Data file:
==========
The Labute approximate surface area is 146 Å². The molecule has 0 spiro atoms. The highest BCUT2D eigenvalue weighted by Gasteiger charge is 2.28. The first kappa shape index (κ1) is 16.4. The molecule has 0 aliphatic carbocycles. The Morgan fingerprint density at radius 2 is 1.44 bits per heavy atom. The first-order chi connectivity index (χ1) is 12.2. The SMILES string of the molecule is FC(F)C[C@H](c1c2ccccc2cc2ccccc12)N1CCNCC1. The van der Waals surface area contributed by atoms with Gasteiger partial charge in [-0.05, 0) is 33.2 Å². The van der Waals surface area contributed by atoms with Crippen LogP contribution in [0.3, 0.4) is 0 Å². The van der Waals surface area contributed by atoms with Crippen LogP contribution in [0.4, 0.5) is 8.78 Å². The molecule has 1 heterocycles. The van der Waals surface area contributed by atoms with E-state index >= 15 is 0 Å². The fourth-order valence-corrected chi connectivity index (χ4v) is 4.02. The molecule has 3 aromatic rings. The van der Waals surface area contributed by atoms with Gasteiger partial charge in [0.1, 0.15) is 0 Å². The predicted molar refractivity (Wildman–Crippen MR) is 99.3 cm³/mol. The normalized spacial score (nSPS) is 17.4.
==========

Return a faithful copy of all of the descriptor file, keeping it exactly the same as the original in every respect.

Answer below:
The Labute approximate surface area is 146 Å². The molecule has 0 spiro atoms. The highest BCUT2D eigenvalue weighted by Gasteiger charge is 2.28. The first kappa shape index (κ1) is 16.4. The molecule has 0 aliphatic carbocycles. The Morgan fingerprint density at radius 2 is 1.44 bits per heavy atom. The first-order chi connectivity index (χ1) is 12.2. The SMILES string of the molecule is FC(F)C[C@H](c1c2ccccc2cc2ccccc12)N1CCNCC1. The van der Waals surface area contributed by atoms with Gasteiger partial charge in [-0.05, 0) is 33.2 Å². The van der Waals surface area contributed by atoms with Crippen LogP contribution in [0.3, 0.4) is 0 Å². The van der Waals surface area contributed by atoms with Crippen LogP contribution in [0.4, 0.5) is 8.78 Å². The molecule has 1 heterocycles. The van der Waals surface area contributed by atoms with E-state index >= 15 is 0 Å². The fourth-order valence-corrected chi connectivity index (χ4v) is 4.02. The molecule has 3 aromatic rings. The van der Waals surface area contributed by atoms with Gasteiger partial charge in [0.1, 0.15) is 0 Å². The predicted molar refractivity (Wildman–Crippen MR) is 99.3 cm³/mol. The normalized spacial score (nSPS) is 17.4.